Haya griva

Haya is an extinct genus of basal neornithischian dinosaur known from Mongolia.

Jeholosauridae

Jeholosaurids were herbivorous neornithischian dinosaurs from the Cretaceous Period (Aptian - Santonian, with a possible Campanian record) of Asia. The family was first proposed by Han et al. in 2012. The jeholosaurids were defined as those ornithischians more closely related to Jeholosaurus shangyuanensis than to Hypsilophodon foxii, Iguanodon bernissartensis, Protoceratops andrewsi, Pachycephalosaurus wyomingensis, or Thescelosaurus neglectus. The Jeholosauridae includes the type genus Jeholosaurus and Yueosaurus.

Jingshanosaurus

Jingshanosaurus (meaning "Jingshan lizard") is a genus of sauropodomorph dinosaurs from the early Jurassic period.

Melanorosauridae

The Melanorosauridae were a family of sauropodomorph dinosaurs which lived during the Late Triassic and Early Jurassic. The name Melanorosauridae was first coined by Friedrich von Huene in 1929. Huene assigned several families of dinosaurs to the infraorder "Prosauropoda": the Anchisauridae, the Plateosauridae, the Thecodontosauridae, and the Melanorosauridae. Since then, these families have undergone numerous revisions. Galton and Upchurch (2004) considered Camelotia, Lessemsaurus, and Melanorosaurus members of the family Melanorosauridae. A more recent study by Yates (2007) indicates that the melanorosaurids were instead early sauropods.

Neotheropoda

Neotheropoda (meaning "new theropods") is a clade that includes coelophysoids and more advanced theropod dinosaurs, and the only group of theropods who survived the Triassic–Jurassic extinction event. Yet all of the neotheropods became extinct during the early Jurassic period except for Averostra.

Orionides

Orionides is a clade of tetanuran theropod dinosaurs from the Middle Jurassic to the Present. The clade includes most theropod dinosaurs, including birds.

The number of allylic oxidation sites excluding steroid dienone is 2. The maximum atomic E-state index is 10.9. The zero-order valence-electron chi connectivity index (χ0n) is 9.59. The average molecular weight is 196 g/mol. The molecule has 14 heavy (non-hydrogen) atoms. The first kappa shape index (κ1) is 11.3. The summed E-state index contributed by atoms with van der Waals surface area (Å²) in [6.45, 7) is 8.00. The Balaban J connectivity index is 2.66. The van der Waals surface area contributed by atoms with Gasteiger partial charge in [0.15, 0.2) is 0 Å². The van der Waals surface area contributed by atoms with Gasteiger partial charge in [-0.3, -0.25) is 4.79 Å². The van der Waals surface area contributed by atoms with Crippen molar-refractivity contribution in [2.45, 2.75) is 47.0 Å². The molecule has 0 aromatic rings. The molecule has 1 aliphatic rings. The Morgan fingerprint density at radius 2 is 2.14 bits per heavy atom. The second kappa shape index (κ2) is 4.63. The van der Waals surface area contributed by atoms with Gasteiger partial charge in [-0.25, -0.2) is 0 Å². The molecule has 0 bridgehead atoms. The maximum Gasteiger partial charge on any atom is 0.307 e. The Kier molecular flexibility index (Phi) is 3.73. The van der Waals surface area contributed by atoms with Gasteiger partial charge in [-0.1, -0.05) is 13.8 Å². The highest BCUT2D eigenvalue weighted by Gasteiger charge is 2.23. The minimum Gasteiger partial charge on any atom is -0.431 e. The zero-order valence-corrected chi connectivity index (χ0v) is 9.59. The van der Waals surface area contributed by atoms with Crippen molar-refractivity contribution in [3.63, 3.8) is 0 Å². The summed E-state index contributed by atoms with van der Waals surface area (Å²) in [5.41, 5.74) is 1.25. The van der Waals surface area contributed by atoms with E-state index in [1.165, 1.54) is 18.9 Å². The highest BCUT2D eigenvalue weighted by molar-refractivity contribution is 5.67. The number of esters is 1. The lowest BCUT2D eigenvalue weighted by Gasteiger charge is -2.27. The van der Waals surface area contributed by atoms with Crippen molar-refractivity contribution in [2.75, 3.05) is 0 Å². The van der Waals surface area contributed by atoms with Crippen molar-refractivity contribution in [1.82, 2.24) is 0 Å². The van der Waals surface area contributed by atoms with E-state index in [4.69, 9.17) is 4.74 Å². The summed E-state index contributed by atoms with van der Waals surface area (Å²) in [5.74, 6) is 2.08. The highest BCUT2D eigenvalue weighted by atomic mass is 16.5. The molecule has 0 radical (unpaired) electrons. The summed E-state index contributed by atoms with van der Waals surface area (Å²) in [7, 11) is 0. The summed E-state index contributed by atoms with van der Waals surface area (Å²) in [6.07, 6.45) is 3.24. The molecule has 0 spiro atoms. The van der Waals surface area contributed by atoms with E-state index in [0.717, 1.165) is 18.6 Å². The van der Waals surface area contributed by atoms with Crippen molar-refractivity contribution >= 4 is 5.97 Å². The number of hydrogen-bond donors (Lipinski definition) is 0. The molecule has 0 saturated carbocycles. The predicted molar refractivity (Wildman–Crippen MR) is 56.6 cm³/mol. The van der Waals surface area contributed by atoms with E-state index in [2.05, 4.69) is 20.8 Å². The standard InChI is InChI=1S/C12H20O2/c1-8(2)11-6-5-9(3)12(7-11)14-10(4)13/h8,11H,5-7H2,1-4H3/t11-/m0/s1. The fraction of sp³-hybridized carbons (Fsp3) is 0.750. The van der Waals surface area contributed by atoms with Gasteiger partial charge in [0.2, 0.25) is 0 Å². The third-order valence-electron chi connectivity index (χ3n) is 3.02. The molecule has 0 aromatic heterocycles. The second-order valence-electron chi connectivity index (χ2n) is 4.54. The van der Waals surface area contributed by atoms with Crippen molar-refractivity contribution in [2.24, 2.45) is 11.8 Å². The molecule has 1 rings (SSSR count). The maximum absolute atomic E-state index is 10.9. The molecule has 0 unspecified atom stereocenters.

Orodrominae

Orodrominae is a subfamily of parksosaurid dinosaurs from the Cretaceous of North America and Asia.

Parapsicephalus

Parapsicephalus (meaning "beside arch head") is a genus of long-tailed rhamphorhynchid pterosaurs from the Lower Jurassic Whitby, Yorkshire, England. It contains a single species, P. purdoni, named initially as a species of the related rhamphorhynchid Scaphognathus in 1888 but moved to its own genus in 1919 on account of a unique combination of characteristics. In particular, the top surface of the skull of Parapsicephalus is convex, which is otherwise only seen in dimorphodontians. This has been the basis of its referral to the Dimorphodontia by some researchers, but it is generally agreed upon that Parapsicephalus probably represents a rhamphorhynchid. Within the Rhamphorhynchidae, Parapsicephalus has been synonymized with the roughly contemporary Dorygnathus; this, however, is not likely given a large number of differences between the two taxa, including the aforementioned convex top surface of the skull. Parapsicephalus has been tentatively referred to the Rhamphorhynchinae subgrouping of rhamphorhynchids, but it may represent a basal member of the group instead.

Raeticodactylidae

Raeticodactylidae is a family of eudimorphodontoid eopterosaurian pterosaurs that lived in Switzerland during the Late Triassic. The family includes Caviramus, and the type genus Raeticodactylus, which are both known from the Kössen Formation, around 205 mya. Raeticodactylidae was first used in 2014 by Andres et al., as a group of all pterosaurs closer to Raeticodactylus than Eudimorphodon. The following phylogenetic analysis follows the topology of Andres et al. (2014).

Riojasauridae

Riojasauridae is a family of sauropod-like dinosaurs from the Upper Triassic. It is known primarily from the genera Riojasaurus and Eucnemesaurus. Sites containing Riojasauridae include the Lower Elliot Formation of Orange Free State, South Africa (where fossils of Eucnemesaurus have been found), and Ischigualasto, in La Rioja Province, Argentina ( where fossils of Riojasaurus have been recovered).

Thescelosaurinae

Thescelosaurinae is a subfamily of ornithischian dinosaurs from the Early Cretaceous of Asia and the Late Cretaceous of North America.

Unaysauridae

Unaysauridae is a family of basal sauropodomorphs from the Late Triassic of India and Brazil.

Xixiposaurus

Xixiposaurus is a genus of prosauropod dinosaur which existed in what is now Lower Lufeng Formation, China during the lower Jurassic period. It was first named by Sekiya Toru in 2010 and the type species is Xixiposaurus suni.

Yueosaurus

Yueosaurus is an extinct genus of basal ornithopod dinosaur known from Zhejiang Province, China.